James W. Cannon and Warren
Dicks,

*On** hyperbolic once-punctured-torus
bundles II: fractal tessellations
of the plane.*

Geom. Dedicata, **123** (2006), 11-63.

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We describe fractal tessellations of the plane that arise naturally
from Cannon-Thurston maps associated to complete, hyperbolic, once-punctured-torus
bundles. We determine the
symmetry groups of these tessellations. Thurston's drawings.

A fragment, depicted with L = yellow, R = red, of the Cannon-Thurston planar tessellation codified by
the bi-infinite word _{Z} RL.The tessellation has half-turn symmetries, vertical glide-reflection symmetries, and horizontal glide-reflection symmetries. The planar symmetry group is of type The quotient orbifold is a projective plane with two double points. |

A fragment, depicted with L = yellow, R = red, of the Cannon-Thurston planar tessellation codified by
the bi-infinite word _{Z} RRLL.The tessellation has half-turn symmetries, vertical glide-reflection symmetries, and horizontal glide-reflection symmetries. The planar symmetry group is of type The quotient orbifold is a projective plane with two double points. |

A fragment, depicted with L = yellow, R = red, of the Cannon-Thurston planar tessellation codified by
the bi-infinite word _{Z} RLLRRRLLLL.The tessellation has no half-turn symmetries and no glide-reflection symmetries. The planar symmetry group is of type The quotient orbifold is a torus. |

In Definition 7.3, the fourth and fifth sentences should be changed from

We then endow $\mathfrak{E}$ with the resulting lexicographic order on infinite reduced products of two-letter words. Thus two distinct ends $\mathcal{W}$, $\mathcal{V}$, are compared by finding the least $n \in \naturals$ such that $\mathcal{W}_{2n}^{-1}\mathcal{W}_{2n+2} \ne \mathcal{V}_{2n}^{-1}\mathcal{V}_{2n+2}$, and then comparing this pair of two-letter words.

to the single sentence

We then endow $\mathfrak{E}$ with the lexicographic order in which two distinct ends $\mathcal{W}$, $\mathcal{V}$, are compared by finding the least $n \in \naturals$ such that $\mathcal{W}_{n}^{-1}\mathcal{W}_{n+2} \ne \mathcal{V}_{n}^{-1}\mathcal{V}_{n+2}$, and then comparing this pair of two-letter words.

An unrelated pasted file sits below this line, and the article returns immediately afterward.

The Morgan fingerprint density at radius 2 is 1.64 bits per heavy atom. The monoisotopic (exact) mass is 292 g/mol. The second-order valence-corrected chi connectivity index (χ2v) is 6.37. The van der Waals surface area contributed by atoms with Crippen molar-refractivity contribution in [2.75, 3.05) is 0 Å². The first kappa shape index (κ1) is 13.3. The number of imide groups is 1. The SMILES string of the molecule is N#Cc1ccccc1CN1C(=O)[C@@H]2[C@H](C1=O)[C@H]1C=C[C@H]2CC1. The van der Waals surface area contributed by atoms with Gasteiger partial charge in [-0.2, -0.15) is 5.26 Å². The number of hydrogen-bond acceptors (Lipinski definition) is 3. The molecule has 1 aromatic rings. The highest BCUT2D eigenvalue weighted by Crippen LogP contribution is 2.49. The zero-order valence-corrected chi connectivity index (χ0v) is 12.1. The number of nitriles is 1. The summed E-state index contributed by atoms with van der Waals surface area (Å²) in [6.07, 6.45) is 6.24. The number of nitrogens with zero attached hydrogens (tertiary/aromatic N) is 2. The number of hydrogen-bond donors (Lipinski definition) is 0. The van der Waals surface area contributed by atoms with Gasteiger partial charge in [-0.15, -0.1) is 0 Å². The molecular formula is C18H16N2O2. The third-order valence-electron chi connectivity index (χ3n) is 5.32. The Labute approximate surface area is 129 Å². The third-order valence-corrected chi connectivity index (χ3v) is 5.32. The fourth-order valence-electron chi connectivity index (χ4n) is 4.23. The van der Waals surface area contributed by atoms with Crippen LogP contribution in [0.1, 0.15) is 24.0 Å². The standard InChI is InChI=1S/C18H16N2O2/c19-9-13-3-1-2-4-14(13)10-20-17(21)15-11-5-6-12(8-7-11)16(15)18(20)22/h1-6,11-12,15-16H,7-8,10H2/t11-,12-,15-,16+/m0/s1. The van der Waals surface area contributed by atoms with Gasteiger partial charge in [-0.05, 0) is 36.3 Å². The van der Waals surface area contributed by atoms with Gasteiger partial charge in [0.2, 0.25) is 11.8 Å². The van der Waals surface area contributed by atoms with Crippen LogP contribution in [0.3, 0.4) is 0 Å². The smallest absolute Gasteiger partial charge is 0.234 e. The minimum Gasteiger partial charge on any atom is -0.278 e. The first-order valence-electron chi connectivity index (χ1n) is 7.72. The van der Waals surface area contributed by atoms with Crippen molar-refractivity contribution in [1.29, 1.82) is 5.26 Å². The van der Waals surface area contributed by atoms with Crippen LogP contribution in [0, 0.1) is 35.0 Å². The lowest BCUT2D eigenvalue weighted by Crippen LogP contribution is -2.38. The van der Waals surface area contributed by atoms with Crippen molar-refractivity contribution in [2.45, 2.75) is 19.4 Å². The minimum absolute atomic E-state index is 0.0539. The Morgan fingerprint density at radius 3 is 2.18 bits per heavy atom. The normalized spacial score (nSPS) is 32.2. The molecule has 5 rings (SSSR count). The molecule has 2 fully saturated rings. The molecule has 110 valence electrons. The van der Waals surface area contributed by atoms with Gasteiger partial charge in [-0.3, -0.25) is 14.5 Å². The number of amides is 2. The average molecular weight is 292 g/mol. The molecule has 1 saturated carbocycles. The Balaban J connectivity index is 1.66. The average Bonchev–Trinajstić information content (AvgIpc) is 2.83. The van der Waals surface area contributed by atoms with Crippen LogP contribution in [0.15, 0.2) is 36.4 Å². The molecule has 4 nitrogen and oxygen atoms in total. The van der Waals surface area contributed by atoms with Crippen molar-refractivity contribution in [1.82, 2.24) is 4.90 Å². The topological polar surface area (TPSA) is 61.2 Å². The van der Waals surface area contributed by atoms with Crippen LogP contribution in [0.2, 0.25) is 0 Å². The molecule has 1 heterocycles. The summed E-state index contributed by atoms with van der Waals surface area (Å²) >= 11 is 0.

In Lemma 7.11 (ii)(1) "...(AC) = ..." should be "...(AC)D_{\mathcal{F}} = ..." twice.

More on the references:

[3] Bowditch, B.H.: The Cannon-Thurston map for punctured-surface groups. Math. Z.

[4] Cannon J.W., Thurston, W.P.: Group invariant Peano curves. Geom. Topol.

[10] Thurston, W.P.: Hyperbolic Structures on 3-manifolds, II: Surface groups and 3-manifolds which fiber over the circle. http://arXiv.org/abs/math/9801045

The tessellations studied in our article have two colors. Such tessellations are considered *monochromatic*
if the symmetry group is color-preserving, and are called *dichromatic* if the symmetry group contains a color-reversing element.
It is well known that there are exactly 17 types of monochromatic tessellation of the plane. In our article, exactly
2 of the 17 types appear, namely p1 and p2. We have learned from Marcus du Sautoy that there are exactly
46 types of dichromatic tessellation of the plane and that this was first proved in

H. J. Woods, *Counterchange symmetry in plane patterns*, Journal of the Textile Institute, **27** (1936), T305-T320;

see

H. S. M Coxeter, *Coloured symmetry*, pp. 15-33 in

*M.C. Escher, Art and Science* (eds. H.S.M. Coxeter, M. Emmer, R. Penrose, and M. L. Teuder), Elsevier, Amsterdam, 1986.

In our article, exactly 2 of the 46 types appear, namely pg/p1 and pgg/p2. Coxeter asserts that
among M. C. Escher's 137 Symmetry Drawings examples can be found of exactly 14 of the 46 types, with
Symmetry Drawing 67 being of type pg/p1 and Symmetry Drawing 39 being of type pgg/p2; see pages 169 and 146 of

Doris Schattschneider, *Visions of symmetry: notebooks, periodic drawings and related work of M. C. Escher*,
W. H. Freeman, New York, 1990.

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